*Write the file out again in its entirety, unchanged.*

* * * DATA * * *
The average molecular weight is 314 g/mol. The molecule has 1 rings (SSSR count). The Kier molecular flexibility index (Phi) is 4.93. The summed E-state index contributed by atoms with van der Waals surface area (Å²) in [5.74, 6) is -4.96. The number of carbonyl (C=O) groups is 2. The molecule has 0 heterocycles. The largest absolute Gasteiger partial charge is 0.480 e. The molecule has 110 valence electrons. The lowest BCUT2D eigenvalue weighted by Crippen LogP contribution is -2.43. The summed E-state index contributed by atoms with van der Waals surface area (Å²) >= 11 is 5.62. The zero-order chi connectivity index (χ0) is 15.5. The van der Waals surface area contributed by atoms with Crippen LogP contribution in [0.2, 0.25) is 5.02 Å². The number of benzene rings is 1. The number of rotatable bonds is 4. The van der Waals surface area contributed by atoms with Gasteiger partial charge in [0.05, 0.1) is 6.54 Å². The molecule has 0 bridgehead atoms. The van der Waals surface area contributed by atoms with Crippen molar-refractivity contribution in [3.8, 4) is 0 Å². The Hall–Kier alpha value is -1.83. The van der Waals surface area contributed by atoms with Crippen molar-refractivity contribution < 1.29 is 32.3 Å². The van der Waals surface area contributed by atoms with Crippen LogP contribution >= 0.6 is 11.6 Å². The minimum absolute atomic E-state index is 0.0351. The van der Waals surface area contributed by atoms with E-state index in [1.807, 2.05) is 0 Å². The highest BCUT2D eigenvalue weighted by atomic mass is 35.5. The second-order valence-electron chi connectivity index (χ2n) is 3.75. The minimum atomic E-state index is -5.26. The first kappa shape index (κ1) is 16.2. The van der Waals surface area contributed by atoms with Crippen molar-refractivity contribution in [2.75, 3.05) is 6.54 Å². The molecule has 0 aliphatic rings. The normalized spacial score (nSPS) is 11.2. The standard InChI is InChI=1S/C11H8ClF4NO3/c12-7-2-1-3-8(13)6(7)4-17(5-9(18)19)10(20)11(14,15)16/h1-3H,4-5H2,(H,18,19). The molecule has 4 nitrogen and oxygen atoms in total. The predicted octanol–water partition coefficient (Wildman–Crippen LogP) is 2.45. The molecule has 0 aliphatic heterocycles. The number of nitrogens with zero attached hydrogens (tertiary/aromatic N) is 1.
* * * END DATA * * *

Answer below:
The average molecular weight is 314 g/mol. The molecule has 1 rings (SSSR count). The Kier molecular flexibility index (Phi) is 4.93. The summed E-state index contributed by atoms with van der Waals surface area (Å²) in [5.74, 6) is -4.96. The number of carbonyl (C=O) groups is 2. The molecule has 0 heterocycles. The largest absolute Gasteiger partial charge is 0.480 e. The molecule has 110 valence electrons. The lowest BCUT2D eigenvalue weighted by Crippen LogP contribution is -2.43. The summed E-state index contributed by atoms with van der Waals surface area (Å²) >= 11 is 5.62. The zero-order chi connectivity index (χ0) is 15.5. The van der Waals surface area contributed by atoms with Crippen LogP contribution in [0.2, 0.25) is 5.02 Å². The number of benzene rings is 1. The number of rotatable bonds is 4. The van der Waals surface area contributed by atoms with Gasteiger partial charge in [0.05, 0.1) is 6.54 Å². The molecule has 0 bridgehead atoms. The van der Waals surface area contributed by atoms with Crippen molar-refractivity contribution in [3.8, 4) is 0 Å². The Hall–Kier alpha value is -1.83. The van der Waals surface area contributed by atoms with Crippen molar-refractivity contribution < 1.29 is 32.3 Å². The van der Waals surface area contributed by atoms with Crippen LogP contribution >= 0.6 is 11.6 Å². The minimum absolute atomic E-state index is 0.0351. The van der Waals surface area contributed by atoms with E-state index in [1.807, 2.05) is 0 Å². The highest BCUT2D eigenvalue weighted by atomic mass is 35.5. The second-order valence-electron chi connectivity index (χ2n) is 3.75. The minimum atomic E-state index is -5.26. The first kappa shape index (κ1) is 16.2. The van der Waals surface area contributed by atoms with Crippen molar-refractivity contribution in [2.75, 3.05) is 6.54 Å². The molecule has 0 aliphatic rings. The normalized spacial score (nSPS) is 11.2. The standard InChI is InChI=1S/C11H8ClF4NO3/c12-7-2-1-3-8(13)6(7)4-17(5-9(18)19)10(20)11(14,15)16/h1-3H,4-5H2,(H,18,19). The molecule has 4 nitrogen and oxygen atoms in total. The predicted octanol–water partition coefficient (Wildman–Crippen LogP) is 2.45. The molecule has 0 aliphatic heterocycles. The number of nitrogens with zero attached hydrogens (tertiary/aromatic N) is 1.